Transcript for Julian Assange arrested at Ecuadorian Assembly in London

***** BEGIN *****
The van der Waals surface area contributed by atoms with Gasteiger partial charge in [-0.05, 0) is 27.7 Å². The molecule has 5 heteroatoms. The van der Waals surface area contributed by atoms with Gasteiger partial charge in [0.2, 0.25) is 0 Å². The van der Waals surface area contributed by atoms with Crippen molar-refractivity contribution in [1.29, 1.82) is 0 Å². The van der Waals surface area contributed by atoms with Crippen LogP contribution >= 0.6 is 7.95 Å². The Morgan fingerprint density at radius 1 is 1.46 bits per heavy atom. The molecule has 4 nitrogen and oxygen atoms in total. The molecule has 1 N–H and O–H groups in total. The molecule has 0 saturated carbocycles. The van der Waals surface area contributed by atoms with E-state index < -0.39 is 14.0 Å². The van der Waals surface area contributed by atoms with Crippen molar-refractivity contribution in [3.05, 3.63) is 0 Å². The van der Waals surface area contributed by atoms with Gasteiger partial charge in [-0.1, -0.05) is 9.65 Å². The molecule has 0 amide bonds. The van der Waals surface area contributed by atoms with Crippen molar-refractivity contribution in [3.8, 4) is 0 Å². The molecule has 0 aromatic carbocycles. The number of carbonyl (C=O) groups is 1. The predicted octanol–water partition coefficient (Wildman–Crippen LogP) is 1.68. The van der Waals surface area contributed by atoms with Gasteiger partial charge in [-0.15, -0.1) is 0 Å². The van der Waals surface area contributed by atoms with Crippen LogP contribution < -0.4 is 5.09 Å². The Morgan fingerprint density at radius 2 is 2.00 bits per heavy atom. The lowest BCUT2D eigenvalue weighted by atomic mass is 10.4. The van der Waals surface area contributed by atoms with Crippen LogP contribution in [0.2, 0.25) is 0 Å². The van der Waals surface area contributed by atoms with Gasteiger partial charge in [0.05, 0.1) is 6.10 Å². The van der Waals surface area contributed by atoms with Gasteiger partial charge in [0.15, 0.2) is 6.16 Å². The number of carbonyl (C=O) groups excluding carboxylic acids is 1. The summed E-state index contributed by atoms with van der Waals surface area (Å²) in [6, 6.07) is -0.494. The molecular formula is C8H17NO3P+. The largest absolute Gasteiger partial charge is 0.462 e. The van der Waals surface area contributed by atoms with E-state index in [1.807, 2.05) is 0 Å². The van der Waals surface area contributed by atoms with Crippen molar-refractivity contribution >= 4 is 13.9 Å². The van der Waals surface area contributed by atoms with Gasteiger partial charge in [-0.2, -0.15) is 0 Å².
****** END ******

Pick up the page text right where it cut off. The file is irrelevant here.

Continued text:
And. Every welcome to the prepare him on this Thursday on Devin Dwyer Washington great to have you with us a lot of headlines to get to today. Over in London Julian Assange arrested after years hold up an Ecuadorean embassy over at Georgetown just across town here. The university to date holding a vote on reparations. And a ground breaking new study from NASA on what it means to be in space for over a year we'll get to all of that in just a short bit but first. Wanna start overseas with that stunning development this morning and the incredible video of WikiLeaks founder Julian Assange be arrested taken from that Ecuadorean embassy. Where he had been holed up under asylum. And soon potentially to be delivered to the United States for one count indictment on conspiracy want to bring in our David Wright correspondent who's been on the scene. They're in money from the beginning David. Or what was the break that led the Ecuadorean stuff finally turn him over. Both teams they've finally ran out of patience basically it's not clear when the decision was made to hand him over but it is clear. That there's been a change of government in Ecuador the past regime thumbed its nose of the United States the new president. Is who has made more friendly overtures is actually sat down with vice president pence along the way to talk about cooperation agreements part perhaps. This was among the items on discussion list. But in any case abruptly today after seven years where Julian Assange was pretty much untouchable protected in the sovereign soil of Ecuador in that embassy here in London. There in Britain the Ecuadorian authorities. Called the British police invited them to comment. And they pretty much frog marched him out one and our colleagues here was saying that as you as you saw that video of him being dragged out. Bearded disheveled shouting clutching a copy of Gorman dolls book on the national security state. It almost reminds you of Saddam Hussein being dragged out of his highly hold all those years ago kind of. Yes certainly has to his critics here the United States he is in cut a in Saddam's company I would think although. Defenders. I Julian Assange David as you know well ACLU and others calling this a case about the First Amendment. Comparing Juliet assigns to the greatest American journalists somebody was published. Information that was given to him but it. But remind us why he's so important he was at the center of so many. Amazing cases in the past few years of exposing government behavior and politicians. At the center of all of our lives. That's right and and as you you're absolutely right to point out that how people feel about Julian Assange really depends on. Where they sit politically some see him as a radical truth teller. And among the troops that he has told our embarrassing ones for the US government with Bradley Manning now Chelsea Manning he's. Published a trove of classified Defense Department documents nearly a decade ago including. Very embarrassing footage of of US forces firing on Iraqi civilians. A mature that otherwise would not have come to life. Shortly there after they publish State Department memos that included. Blunt behind the scenes private assessments and diplomats around the world about world leaders in the areas where they were posted. Some of them really jeopardized America's diplomatic efforts abroad. And then more recently. WikiLeaks has been at the center of the scandal that has come to consume. Our newscasts. So much of the time Russia's efforts to meddle in the 2016. Elections. WikiLeaks was the conduit through which all of those stolen democratic emails were published. Fazio it's very indistinct you know how much the truth he's told. Whether that's crime as the US would it would have a war. Point of heroism as his defenders would have it. Depends on where you stand. David Wright thanks for the reporting and as you say at the center of the controversy over the 2016 campaign we'll see if Julian Assange faces justice here in the United States meanwhile. President trumps relation to Julian Assange and WikiLeaks is also a big part of this story you'll remember from the Torre sixty campaign when the president. A proclaimed that he loves WikiLeaks well our White House correspondent Karen Travers today caught up with the president. In the Oval Office she joins us now carry you asked the president. Whether in fact he still lots Wiki. Weeks. DeVon the president embraced WikiLeaks in 2016. He said he loved WikiLeaks it was a treasure trove of information he enjoyed reading it. Now at the news of Julian Assange is arrested in London I asked the president in the Oval Office to used to love WikiLeaks appears that he had to say. At least. I know nothing about WikiLeaks it's not my thing and I know there is something happens. Jews are shut eye could see what's happened. So on June that will be a determination. I would imagine mostly by the attorney general who's doing an excellent job so. He'll be making the determination and nothing really about and it's not mine so my deal in life fox. I don't really have any opinion the attorney general. Will be involved in you make a decision. Here are in the middle is me following up and asking the president what punishment do you want to see for Julian Assange. And the president said he doesn't have an opinion on this again punting to attorney general William Barr. He said it would be up to hand this charge from the US prosecutors against Assange would carry five years in prison and the end though a big shift from a couple years ago before long before he launched his campaign for the White House. The president when asked about WikiLeaks backing 2010 when they first released that classified information. And what he wanted to DeVon he said nine years ago he thought the death penalty should be used in the case of which Heatley. I'm we will see what he thinks if in fact the science is brought to the United States to face justice. On that charge Karen Travers thanks so much great work there in the Oval Office our justice reporter a senior justice project got to is here Jack you've been reading that the indictment today it was unsealed filed over a year ago unsealed today. And it's only one charge tell us what went to his sons has been charged wit. If a single conspiracy count of conspiracy to basically break into a computer to help break and appeared. It is isn't related to the -- sixteen campaign know if it goes back to twenty tenants from system worked and he'd done with with that Chelsea many. Who'd who'd taken secrets from the US government provided and WikiLeaks and and then they publish them the secret for considered very damaging to the US government. And you're seeing on the screen they from the court document they allege that the science was knowingly receiving classified records from Manning for the purpose of disclosing them on the web site this is an allegation. And they said Jack big part of this again. These conspiracy to get that password Albright also can hack in. It would it appears that that effort was unsuccessful but the fact that he was working. We Manning to try. To break into more computers to get more information that's a conspiracy and that's what he's charged with and everyone from the Obama administration to trumpet mysteries have been trying to get. Your hands on this guy for so long he's now in British custody in London. How does that work now how does he come back to the United States and I imagine they're fighting. Right so Assange is attorneys are gonna fight the extradition process but the US has a very could it extradition relationship. With the UK and so and yes there's going to be patient they've been patient already with his arms and and they're gonna wait out the process they have no expectation of when exactly they're gonna get him in the United States but. It's clear regarding months or could this be years perhaps perhaps years depending on how long process takes in the UK and whether or not he's entities. He's got up jumping bail charged. In an in the UK that he could face sentencing force well so we might have to wait till the US may have to wait till bats to. Heard he faces five years behind bars that charge in the United States and start spending some time behind bars in the UK now jet airliner. Fishy embassy in no longer and the embassy are at thank you Jack for that reporting shifting gears now are two major development underway just a few miles from here at Georgetown University. The nation's largest and oldest Catholic university students they are today are voting on a referendum. To give reparations to descendants of slaves. Take interest in concept Georgetown would be the first stay university in the country are to approve such a referendum they want to impose a 27 dollar twenty cents. Surcharge to you each student per semester. In recognition of the 200 in 72 slaves. At Georgetown sold off in the late eighteen hundreds. To pay for our debt well joining us now the talk a lot of them warm out this is yes means salaam she's editor in chief of the hallway and newspaper the student newspaper on campus yes mean great to see you so help us understand what students are actually voting on today what would this do. Yes city students are voting as he sat on whether to include eight points haven't. The in student -- recent past and basically this money would be allocated towards charitable fund that would directly benefit the descendants of the jeeps tune the 272 -- individuals that George counseled by an island province of the Society of Jesus noticed the jets quit in 1838 is trying to sustain the university. Now if you meet Williams covers any newspaper on how this Shwe intentional use this word reparations purity because the money raised would not going to someone's bank account but rather is going to be punished by aboard. This fund would give the al-Qaeda charitable. It's so primary education. I eggs hounds medical assistance and a lot of these. Descendants live and we see which is where would be this money is going to be going. Yeah I was over on campus a little bit earlier today has me and talk to a bunch of students supporting the referendum. They did talk about how they went Georgetown to be something of an example for the country that this fund that they're creating isn't just about. Getting students into Georgetown helping them pay for Georgetown but. As you were saying creative fund to help descendants of slaves everywhere the university though not so hot on the idea let's put up a statement. From them Georgetown saying that they support. The student's ability to express themselves to have a referendum. To share their perspectives but they make a point of saying that this referendum is not creating university policy it's not binding. Although they remain committed to engaging with students descendants the broader community. Om yes we want to ask you about back community does the scene basting your reporting at the way it newspaper that and students are pretty divided on the question of whether this find should be set up. Yeah no that's absolutely right there's been a lot of debate on both sides still on the yes I am not sure it. You spoke to some students are ready that there kind of saying that everything start testing out its I see it isn't so students were all benefiting from this Al and we kind of cast separate ourselves from the administration and we need to be part of this change can 2016 because of the students it won't that's what kind of sparked the renaming of two buildings that people that we're responsible for this sale. However. On science like town hall discussion there is also quite prominent no pain and there's large there's a lot of reasons for enough firstly the figure. 27 dollars and twenty cents is symbolic. Rattling calculated which a lot of people have issue with because there's not much knots behind. B exist also a lot of people are saying that the university has responsibility to atone sports cops that students. And some descendants actually paying. Louisiana has almost a thousand. Descendants 218 individuals live how expressed concern that they haven't been properly informed about this reverend and they kind of feeling it's rushed and did you tell how how style as one would hope like how the sport is going to get the money and things like apps and feet. Yeah we'll see how that comes out we we understand the turnout was was quite robust today yes mean salaam. Editor in chief of the white newspaper. Have to let you go think you so much for coming in ensuring the latest. There will door share some perspective of some of the other students at Georgetown against me miss talking about I caught up with. Supporters of the referendum a little bit earlier today including several descendants of slaves who are now enrolled at Georgetown University. Here's a little bit of their perspective on what's going down at Georgetown tickle. I'm just sell it the fact that so many students are having this conversation I now and that's a many students care about that's. Because they think it really means. Bat we're turning the tide and how we have a conversation on slavery and the legacies of it. And realizing that it's not just in the past like it's still very much of facts people every morning it takes student activism from what I've seen. To make. Longer term commitments this and a community which really is part of the towards me what's important is for symbolic acts. It's it's seen most of us like we're continuing to do things even after that work on even after we graduate policies deep rooted in my history but the secret evidence America's history and I feel like. If we want changes wrote us assert that next generation me as a student and other students here we great. Change in the office what should people know about the history of Georgetown. Their reliance on slavery. And the sale of the 272. Almost two years ago I think people should know everything about that because it is a microcosm. Of who we. As Americans this is very much about setting an example for the country. Absolutely. And we hope that this will be a model. To open dialogue. We've been talking about it for a long time. Let's step up to the plate and Sarah. All right that's one perspective you're looking at a live picture right now though of some protests underway on Georgetown University. Campus. Trying to turn out the vote for this referendum again to give. Reparations to descendants of slaves on behalf of Georgetown University students 27 dollars forty cents. Per semester. That's a non binding resolution in our Erica king is there. And appreciate her reporting Margarita this conversation now professor William Garrity junior he's the duke. University. Professor also a leading scholar on the economics. Of reparations professor thank you so much. For joining us today what want to get your take on on this student effort at Georgetown kind of the first of its kind what do you make of it will make a difference. Our I am extremely admiring. Of those students moral concern over this issue and their efforts to try to craft a scheme of restitution. I do have a reservation. Which is the following. I think that. The context. For slavery and subsequently for Jim grew and for ongoing. Ongoing racism in the United States is long that's that's that's built by the legal. Authorities. In the United States of America. And in given that. Any universities. Or colleges that have a history of complicity would slavery. In the United States. Are our institutions that were a product. Of that context. And so I think that there's a wider responsibility. Then one that's associated with individual students. Or individual institutions. I think that what the colleges and universities. Are our arc of history of complicity with slavery and slave trade should actually do. Is form a consortium. To lobby for reparations for all. Black Americans at the congressional level. Because I think this is not a matter of individual guilt I think this is a matter of national responsibility. And ice I would love to see the students. Make and makes them go beyond this towards pushing their university. To become part of a lobbying consortium. For the objective of achieving reparations at the national. And it does seem that professor to your point that this will be a top topic during the democratic presidential primary already somebody of the candidates talking about that very thing. On the national level some legislation we now has been drafted introduced up on Capitol Hill and this part of this movement. Bomb I guess is we talk about reparations sort of to your point we're talking about a sum of money and I've I wondered especially in light in my conversations today. How do you put a dollar figure on the wrong or slavery and it in how do you come to that conclusion where do you draw that line. So there are multiple ways in which we'd hood a dollar figures on a variety of harms or damages that occur. In our society. We've put a dollar figure on the lives of individuals. Who were lost in the 911 tragedy. So we we have procedures for doing that. To try to do that in the context of the cost in damages associated with slavery with legal segregation in the United States and ongoing racism. Martin Ricard require some kind of of differential accounting for each of those phases. But let me recommend one strategy as a baseline. Which is to calculate the present value of the forty acres that word never given. To the formerly enslaved even though they were promised that amount as they stake in American society. When they were supposed to enter into citizenship after the civil war. So we could we can calculate the present value of that and we could use that as a baseline figure for the total reparations bill. And that's certainly is one of the ideas on the table we know that this debate will continue. Robustly in two into the end of the year and through the campaign. Professor William Garrity junior from Duke University thank you so much sir for coming appreciate your time today. And shifting gears again here in the briefing room are now just four days from tax day we've talked about. The state of the taxis and here on the show but as Democrats now demand to see Donald Trump's 1040s a number of 20/20 presidential candidates. Are reviewing their. Own returns in our Catherine Fuller's. Our campaign reporter is here to what get into those numbers because it's so important Catherine democratic candidates for president to try to set the example. After sort of hitting the president unless they're trying to to show they can for. Many media there's trying to lead by example here and of course this comes as. Democrats have requested information on the president's tax us from the IRS is refusing to release a saying he's under audit but it might surprise you because there's a crowded field. Democrats you can see them right there those are the ones who have not released their taxes then and only four of them have. See them right there the first senator do it was Kirsten Gillibrand to Alison. I I just posted my latest tax returns online. That's something that I had done over the last ten years plus I want voters to know that I am beholden to no one. My values are not for sale and I'm working only for you. A grace as she was one of for two who was the first Julie search warrant until her release are 2018 returns but look a lot of Amare and making this referendum isn't right there on on president from Tinsley for examples that I call on president trump and the other 20/20 presidential candidates to follow me on this commitment of transparency but the one of the watched data and is Bernie Sanders he's just revealed in the new New York Times interview that he's. Now a millionaire he got a lot of pressure during the 2016 campaign to release his taxes. He says he released one year of them. During the 2016 canned him but he only released two pages of his 2014 return but he says that on tax day on Monday. We can expect to see ten years. Of his return is hard to keep time Bernie Sanders one who has been attacking billionaires and millionaires now saying he's one of them also wanting to see the president's returns cover folders thanks for setting up the conversation. Opt for more on what this all means why we should care about candidates' tax returns or want to bring ended. To the conversation just very Smart people on this air Brian her from the Center for Responsive Politics joins us live from Chicago she's part of a watchdog group which analyzes. Money in politics also bring in our political director Rick Klein joins us as well Sarah want to start with you. There's no law requiring. Ted tax returns to be released Donald Trump says people really don't care about his but. I Ewing organizations say this is so important why do we need to see these things. I think it's really important and in Natalie attracts to know. Hulu is representing us and a person's financial background can bring. To that person conflicts of interests. And it all costs it kind represented our. Especially in half and inning as though they are one. Cent of their financial records show them the and one. So we really support the idea of making sure it American people can see I'm the financial backgrounds they're amber congress and president. Amber climb despite all these calls from Democrats I was sort of surprised as we did an accounting today that. So few of the 20/20 candidates have actually released they're they're tax returns yet including Bernie Sanders or what do you make of that. Maybe they're procrastinators DeVon has not able to do you get. There all day to my mind as a functional political matter you can't run as a democratic candidate for president and not release your taxes and in a weird way. President Charles refusal to do so has made it absolutely imperative Bernie Sanders really got away with this last cycle he will not happen again he is being forced almost shamed into doing it. Because the other candidates are doing and is now viewed as just the basic threshold of accountability keep in mind. There's Democrats on capitol not just that are asking for Donald Trump's taxes. In an actively right now but also meet your in trying to make it a requirement that future presidential candidates released their taxes before standing for office so I do think it's a new threshold question. And if you're not gonna release your taxes is just hard for me to imagine withstanding the the barrage of attacks that'll happen on a primary stage about you being just the restaurant. And sir if you're the average voter. Following this you think well. Surprise surprise a lot of these candidates sound trump included are simply rich people they write books to make a lot of money. But as a as a watchdog what do you look for in the returns and when trying to assess what might be of interest in their what should the average person before when they. It read news reports see the actual returns as they come out what are what are we looking for. I think some of them are arrested for interesting information it means it's sort of Powell. And these people hold on to well. So what they own. And that tax returns for my much more I changed numbers that kind of information and other financial disclosures that politicians have to file ceding an extensive. What they're selling what they're buying how much companies are bringing and it and not really fundamentally speaks to what. That politician has to gain or lose certain cannot ask. Particularly a seasoned people who're rating by nature regulations. Dared to people who were passing legislation. I on taxation and so understanding how they might personally benefit from or suffer from balance policy I think it's the thing that. American people deserve to know and and should care out. Everett real quick before let you go Hollinger a factor what is this to voters out there in the primary states do you think. I don't think it's something you're gonna tell pollster is critical I think. Candidates are worried about looking like they're hypocritical either because they make as much as is money is as a millionaire might that there part of that top 1% as Elizabeth Warren's taxes so does Bernie Sanders are likely to show. Or because it shows that you haven't given up money to charity and you don't you don't speak your values through that way. I think it is though is accountability issue a critical one for Democrats these days and when you look at that the litany of things that that it Democrats view Donald Trump hasn't gotten wrong. Abandoning this tradition over the last four decades of allowing full public scrutiny of taxes is something that topped the Democrats do talk about and again I just I think that that's that that's the context here. It's not going to be that someone so made a few dollars more or less than somebody else. It's that and they are able to show the American people this is my it's these are my sources of income and I have nothing to hide. Our political director recline have to get your taxes on body think he's Arnold terror Brian a parakeet. Sarah rider from the senator or described responsive politics during us from Chicago thank you so much Sarah. Off finally today just like at the show with a bit of interest in news at a NASA you may have heard about a groundbreaking study that they did with two familiar faces. Both in science and in politics were astronaut Scott Kelly whose are running for office the first man to spend. A year in space and his twin brother. Mark Kelly you see him there on the right. Study about the health effects of spending a year in space turns out that. People consist principally on time and have a pretty limited. Impact on their health that has some potential ramifications for the future joint and it's now on the phone. Is doctor Susan Bailey. A cancer biologist with Colorado State University she was on the coauthors of the study. And a doctorate Pittsburg for comment on give us your top line what was that your biggest take away and so what surprised you from this NASA study of the twins. Well hello and thank you thank you for your interest then this study I mean that this remarkable. Soft steady and certainly the most. Comprehensive view that. Respond to the human body to a slight that didn't happen ever ever conducted. And our our particular part of it was. Looking at a depth and the question of aging. That we were looking at telomeres the ends of our chromosomes that lead. We measured killing their length or bookmark and got bit bored during an after. The one year mission. And then were able to compare the Q you'd think market our ground control. And certainly the most surprising. Finding that we had was that. Scott kilometers and work longer in space than that then they were either before or after spaceflight and. That was it is and that you live longer. Well I mean that would be yet attempting saying that I don't think it's going to be the fountain of youth. The minute he came back it is telomeres shorten its. OKI do I didn't ask you though some of the other findings were fascinating and and folks can go and read online now on the NASA website at abcnews.com but. Other things you found that the astronauts lost 77%. 7% of their body we won't space but I was struck by the finding that. Cognitive speed improved. While an outer space really. Well I I I think that there was some of that but then that I again the most important thing was when he came back to earth. Was that in fact you know cognitive ability was had declined so might be snapped but you know that's probably. We need to go live in space and stand space I guess. The bottom lie all right doctor Susan Bailey. With the Colorado State universal and co authors of the new NASA twin study that took a look at astronauts mark Kelly and Scott Kelly. Mark Kelly spending a year in space. Incredible time out there doctor thank you so much for joining us and much more again as we said on abcnews.com thanks for join us at a briefing room on this Thursday. Great to have you have a lot more coverage later on ABC news live and he should be back here tomorrow for Friday edition 3:30 eastern time. Hope to see that.